PM: The billion has been allocated for launch sites. Yes there are some administrative costs, absolutely.
HOST: But how much of that billion goes on administrative costs?
PM: Look, I don’t have that figure in front of me, but the purpose of the billion is to do the launch in a number of sites. We can’t do this reform nationwide without learning the lessons of a launch in a limited number of places.
HOST: Why not, why couldn’t you have just tweaked the Medicare system so that you bring it in gradually? It is a huge thing, the Productivity Commission says $8 billion a year needs to be spent on this, about $80 million is expected to be spent per year under what you’ve announced. So a tiny, tiny fraction of what the Productivity Commission was recommending.
Why couldn’t you have just tweaked the Medicare system, so maybe put up the levy by a tiny fraction and then increased what people can claim in terms of disability services on Medicare?
PM: It’s different to Medicare. I’ve used the comparison with Medicare to give you a sense of the size and scale of it, but in operation it’s a very different system. So it wouldn’t be possible to tweak Medicare to get this job done.
What a National Disability Insurance Scheme will do is it will mean that for people with profound disabilities, however you got your disability, you will be able to get a package of care to meet your needs. At the moment people are in very different positions, depending on whether they were injured at work, in which case they’re in the workers’ compensation system. Injured in a transport accident, in which case in many states people get benefits through a compulsory insurance scheme.
HOST: And you haven’t got the states signed up to this, have you?
PM: If I could just explain – so who misses out, if you’re workers comp, transport accident. Who misses out, it’s the people who get born with a profound disability, acquire it through an illness, one of those very grim illnesses like Parkinson’s, or people who have an accident that’s not a transport or a work accident. So for example I met a man the other day in Melbourne, he’d been camping and a tree had fallen over during the night, struck him on the head, now has a very profound brain injury. He’s the sort of person who ends up trying to just cadge bits of care from here, there and everywhere and it’s for that kind of person that a National Disability Insurance Scheme will make a big difference for.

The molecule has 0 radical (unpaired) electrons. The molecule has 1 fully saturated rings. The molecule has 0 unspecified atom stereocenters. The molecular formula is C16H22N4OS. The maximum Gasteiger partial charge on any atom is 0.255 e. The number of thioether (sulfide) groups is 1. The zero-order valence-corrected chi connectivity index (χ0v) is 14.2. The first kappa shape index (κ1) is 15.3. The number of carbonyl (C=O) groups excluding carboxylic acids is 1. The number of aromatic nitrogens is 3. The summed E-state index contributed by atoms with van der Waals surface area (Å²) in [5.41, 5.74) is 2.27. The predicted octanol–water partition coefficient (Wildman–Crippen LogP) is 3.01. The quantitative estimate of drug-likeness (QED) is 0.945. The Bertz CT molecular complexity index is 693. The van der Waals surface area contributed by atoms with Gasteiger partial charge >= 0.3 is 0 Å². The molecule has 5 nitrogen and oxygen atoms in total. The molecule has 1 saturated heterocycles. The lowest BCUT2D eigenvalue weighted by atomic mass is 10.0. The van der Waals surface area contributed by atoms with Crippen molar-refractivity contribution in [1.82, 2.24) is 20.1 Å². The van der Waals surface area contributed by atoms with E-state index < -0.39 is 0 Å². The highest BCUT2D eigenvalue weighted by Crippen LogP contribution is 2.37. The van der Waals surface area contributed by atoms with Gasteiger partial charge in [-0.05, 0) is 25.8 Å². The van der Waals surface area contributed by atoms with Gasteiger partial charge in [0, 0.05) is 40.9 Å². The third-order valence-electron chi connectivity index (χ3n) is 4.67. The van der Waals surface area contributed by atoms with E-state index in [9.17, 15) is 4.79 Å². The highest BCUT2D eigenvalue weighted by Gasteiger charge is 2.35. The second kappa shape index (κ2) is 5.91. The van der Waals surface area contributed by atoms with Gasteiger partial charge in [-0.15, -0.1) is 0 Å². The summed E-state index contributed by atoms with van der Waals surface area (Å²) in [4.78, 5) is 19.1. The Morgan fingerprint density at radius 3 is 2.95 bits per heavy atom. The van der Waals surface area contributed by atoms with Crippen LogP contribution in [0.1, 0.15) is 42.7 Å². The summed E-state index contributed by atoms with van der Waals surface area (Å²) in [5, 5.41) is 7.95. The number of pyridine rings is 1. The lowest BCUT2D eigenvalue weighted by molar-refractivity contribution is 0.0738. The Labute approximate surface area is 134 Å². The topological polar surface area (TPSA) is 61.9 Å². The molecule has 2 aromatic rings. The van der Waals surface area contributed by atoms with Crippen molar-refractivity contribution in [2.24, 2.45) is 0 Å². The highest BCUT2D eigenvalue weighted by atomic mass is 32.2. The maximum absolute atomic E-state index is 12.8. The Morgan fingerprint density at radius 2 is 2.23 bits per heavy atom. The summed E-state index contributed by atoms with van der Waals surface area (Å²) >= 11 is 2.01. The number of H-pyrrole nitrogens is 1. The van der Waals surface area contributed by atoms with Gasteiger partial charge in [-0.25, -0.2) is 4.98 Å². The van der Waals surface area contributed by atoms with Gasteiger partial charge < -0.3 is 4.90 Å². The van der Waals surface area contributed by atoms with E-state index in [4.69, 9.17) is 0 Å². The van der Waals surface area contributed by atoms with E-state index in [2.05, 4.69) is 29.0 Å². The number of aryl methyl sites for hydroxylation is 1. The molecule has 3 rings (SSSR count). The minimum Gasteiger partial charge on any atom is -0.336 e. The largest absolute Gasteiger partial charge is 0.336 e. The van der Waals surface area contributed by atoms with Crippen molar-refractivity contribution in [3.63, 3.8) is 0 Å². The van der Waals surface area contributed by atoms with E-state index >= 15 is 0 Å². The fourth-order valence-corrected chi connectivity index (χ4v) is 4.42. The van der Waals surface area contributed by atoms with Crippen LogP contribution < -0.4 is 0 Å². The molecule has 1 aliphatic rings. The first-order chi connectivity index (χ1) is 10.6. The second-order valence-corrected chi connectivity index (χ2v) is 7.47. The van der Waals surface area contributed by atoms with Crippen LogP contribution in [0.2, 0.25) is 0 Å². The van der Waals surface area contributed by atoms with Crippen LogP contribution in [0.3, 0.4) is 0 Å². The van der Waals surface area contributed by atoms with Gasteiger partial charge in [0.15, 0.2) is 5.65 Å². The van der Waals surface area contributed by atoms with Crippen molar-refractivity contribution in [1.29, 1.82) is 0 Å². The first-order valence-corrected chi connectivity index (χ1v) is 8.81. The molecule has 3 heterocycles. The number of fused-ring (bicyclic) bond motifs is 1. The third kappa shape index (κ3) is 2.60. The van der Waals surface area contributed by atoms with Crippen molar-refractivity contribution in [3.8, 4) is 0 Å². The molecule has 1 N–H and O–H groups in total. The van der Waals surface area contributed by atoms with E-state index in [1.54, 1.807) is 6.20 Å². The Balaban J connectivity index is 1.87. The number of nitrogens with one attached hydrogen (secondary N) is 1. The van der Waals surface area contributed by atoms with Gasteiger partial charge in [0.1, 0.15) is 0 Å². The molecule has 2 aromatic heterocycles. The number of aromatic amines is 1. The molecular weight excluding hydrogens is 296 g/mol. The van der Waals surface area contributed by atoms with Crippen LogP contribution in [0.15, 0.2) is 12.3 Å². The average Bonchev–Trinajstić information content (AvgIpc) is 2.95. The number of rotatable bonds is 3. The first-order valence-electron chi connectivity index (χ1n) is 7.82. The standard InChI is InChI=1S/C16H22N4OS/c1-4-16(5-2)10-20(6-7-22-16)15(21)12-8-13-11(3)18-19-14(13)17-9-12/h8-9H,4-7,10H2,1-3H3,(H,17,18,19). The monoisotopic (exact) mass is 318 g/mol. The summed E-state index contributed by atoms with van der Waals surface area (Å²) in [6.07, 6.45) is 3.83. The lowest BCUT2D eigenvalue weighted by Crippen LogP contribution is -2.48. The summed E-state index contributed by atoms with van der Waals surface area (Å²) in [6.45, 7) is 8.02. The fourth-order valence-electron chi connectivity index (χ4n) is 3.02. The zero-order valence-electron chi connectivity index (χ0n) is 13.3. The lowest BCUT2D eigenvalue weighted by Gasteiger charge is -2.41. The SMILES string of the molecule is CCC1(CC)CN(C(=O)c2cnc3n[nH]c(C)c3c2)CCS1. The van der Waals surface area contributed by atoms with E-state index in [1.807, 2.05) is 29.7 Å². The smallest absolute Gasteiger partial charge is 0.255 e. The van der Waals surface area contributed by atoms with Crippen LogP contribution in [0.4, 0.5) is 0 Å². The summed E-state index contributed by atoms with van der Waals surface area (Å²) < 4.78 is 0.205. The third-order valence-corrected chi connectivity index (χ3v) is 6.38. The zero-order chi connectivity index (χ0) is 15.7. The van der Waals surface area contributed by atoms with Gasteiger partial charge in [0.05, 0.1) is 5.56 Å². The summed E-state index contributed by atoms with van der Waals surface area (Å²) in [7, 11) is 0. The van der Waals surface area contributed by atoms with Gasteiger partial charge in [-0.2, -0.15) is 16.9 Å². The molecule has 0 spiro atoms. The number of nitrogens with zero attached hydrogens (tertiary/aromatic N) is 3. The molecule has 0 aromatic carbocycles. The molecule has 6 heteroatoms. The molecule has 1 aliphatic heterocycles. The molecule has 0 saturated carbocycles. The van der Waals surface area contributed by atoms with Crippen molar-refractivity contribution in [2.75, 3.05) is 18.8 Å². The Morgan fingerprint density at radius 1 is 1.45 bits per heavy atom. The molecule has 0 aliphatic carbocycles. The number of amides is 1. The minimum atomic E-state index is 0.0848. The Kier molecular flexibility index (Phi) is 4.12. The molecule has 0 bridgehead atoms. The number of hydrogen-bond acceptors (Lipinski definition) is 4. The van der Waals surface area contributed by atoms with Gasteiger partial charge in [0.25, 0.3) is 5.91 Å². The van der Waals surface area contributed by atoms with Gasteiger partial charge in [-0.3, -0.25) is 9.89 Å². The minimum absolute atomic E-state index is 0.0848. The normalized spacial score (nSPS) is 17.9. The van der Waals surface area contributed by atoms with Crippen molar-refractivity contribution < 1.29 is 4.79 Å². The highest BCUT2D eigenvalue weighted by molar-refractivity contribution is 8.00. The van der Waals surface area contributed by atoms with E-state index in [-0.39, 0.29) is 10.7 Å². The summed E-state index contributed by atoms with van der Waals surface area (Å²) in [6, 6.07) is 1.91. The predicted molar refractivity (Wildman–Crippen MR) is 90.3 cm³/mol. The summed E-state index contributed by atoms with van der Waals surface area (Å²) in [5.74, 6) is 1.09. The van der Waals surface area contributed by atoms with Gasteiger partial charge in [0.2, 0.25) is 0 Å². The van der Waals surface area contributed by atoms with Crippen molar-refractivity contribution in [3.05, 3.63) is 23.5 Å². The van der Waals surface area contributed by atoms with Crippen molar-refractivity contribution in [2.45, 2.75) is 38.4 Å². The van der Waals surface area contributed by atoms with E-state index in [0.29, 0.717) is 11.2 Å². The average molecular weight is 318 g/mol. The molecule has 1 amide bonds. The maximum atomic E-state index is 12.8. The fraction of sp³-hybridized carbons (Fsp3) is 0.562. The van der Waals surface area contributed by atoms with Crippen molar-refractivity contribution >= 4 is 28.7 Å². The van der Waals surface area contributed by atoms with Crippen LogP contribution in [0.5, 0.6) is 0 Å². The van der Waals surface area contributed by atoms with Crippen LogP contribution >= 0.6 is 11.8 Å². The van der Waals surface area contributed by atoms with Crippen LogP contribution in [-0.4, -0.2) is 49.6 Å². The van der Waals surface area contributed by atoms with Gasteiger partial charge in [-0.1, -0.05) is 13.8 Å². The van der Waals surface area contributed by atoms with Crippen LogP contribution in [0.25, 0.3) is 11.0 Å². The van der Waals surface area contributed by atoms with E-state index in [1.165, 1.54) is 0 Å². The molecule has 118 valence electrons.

HOST: Just quickly, we know you’re going to run out of time and we do have to go to our spin cycle in a second, but Kelly Vincent, Dignity for Disability Member of South Australia’s Upper House has called and wants to put an issue directly to you.
Good morning, Kelly Vincent.
VINCENT: Good morning, (inaudible) my question to the Prime Minister this morning is why do we need a trial scheme? I wasn’t born when Medicare was rolled out, but I’m pretty sure we didn’t have a trial then and what exactly are the lessons that the Prime Minister is hoping to learn here. We already know that the situation is different from state to state, we already know that we have a postcode lottery and that we need a equitable scheme to fix this. So why do we need to again make it inequitable by having differences in the trial scheme from state to state?
HOST: Prime Minister?
PM: I absolutely agree with Kelly that we know the current system is nowhere near good enough and so many people are missing out the care they need. We’re taking the approach that the expert group, the Productivity Commission recommended, they said do launch sites, this is too big to try and do in one big bang right around the nation, you need to do launch sites to work out exactly how to do it.
That’s the approach we’ve taking, but we’re actually doing it a year earlier. So if we were following the recommendations of the expert group we wouldn’t see the sites launch on 1 July next year.
HOST: Prime Minister, thanks for talking to us.
PM: Thank you very much.